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The Sense of Sound
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The Sense of Sound: Musical Meaning in France, 1260-1330

Emma Dillon

Abstract

Among the most memorable innovations of music and poetry in thirteenth-century France was a genre that seemed to privilege sound over sense. The polytextual motet is especially well-known to scholars of the Middle Ages for its tendency to conceal complex allegorical meaning in a texture that in performance made words less, not more audible. It is with such musical sound that this book is concerned. What did it mean to create a musical effect so potentially independent from the meaning of words? Is it possible such supermusical effects themselves had significance? The Sense of Sound offers a ra ... More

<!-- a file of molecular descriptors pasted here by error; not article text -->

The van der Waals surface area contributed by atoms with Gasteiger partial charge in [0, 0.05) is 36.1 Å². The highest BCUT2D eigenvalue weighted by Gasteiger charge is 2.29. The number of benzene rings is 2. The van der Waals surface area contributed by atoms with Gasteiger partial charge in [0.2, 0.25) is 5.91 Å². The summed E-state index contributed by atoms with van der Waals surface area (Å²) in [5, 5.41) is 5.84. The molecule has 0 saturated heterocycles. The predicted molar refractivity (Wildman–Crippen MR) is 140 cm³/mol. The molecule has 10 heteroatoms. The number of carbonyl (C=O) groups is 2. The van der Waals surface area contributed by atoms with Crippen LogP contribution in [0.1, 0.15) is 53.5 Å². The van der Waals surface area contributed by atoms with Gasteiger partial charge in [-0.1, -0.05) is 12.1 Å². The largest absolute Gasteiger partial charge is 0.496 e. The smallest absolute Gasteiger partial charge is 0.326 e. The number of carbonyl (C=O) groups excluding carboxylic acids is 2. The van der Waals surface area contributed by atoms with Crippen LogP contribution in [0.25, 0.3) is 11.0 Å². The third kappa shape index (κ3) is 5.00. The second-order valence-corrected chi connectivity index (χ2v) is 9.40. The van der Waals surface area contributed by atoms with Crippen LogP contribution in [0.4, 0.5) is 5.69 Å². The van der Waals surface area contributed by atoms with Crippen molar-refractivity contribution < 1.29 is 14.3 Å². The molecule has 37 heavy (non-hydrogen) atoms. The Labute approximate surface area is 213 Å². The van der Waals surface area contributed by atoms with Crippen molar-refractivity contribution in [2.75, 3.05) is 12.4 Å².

Keywords: Motet, medieval music, sound, soundscape, Books of Hours, Paris, Adam de la Halle, prayer, Montpellier Codex, madness, charivari, marginalia, Bakhtin

Bibliographic Information

Print publication date: 2012 Print ISBN-13: 9780199732951
Published to Oxford Scholarship Online: May 2012 DOI:10.1093/acprof:oso/9780199732951.001.0001

Authors

Affiliations are at time of print publication.

Emma Dillon, author
University of Pennsylvania

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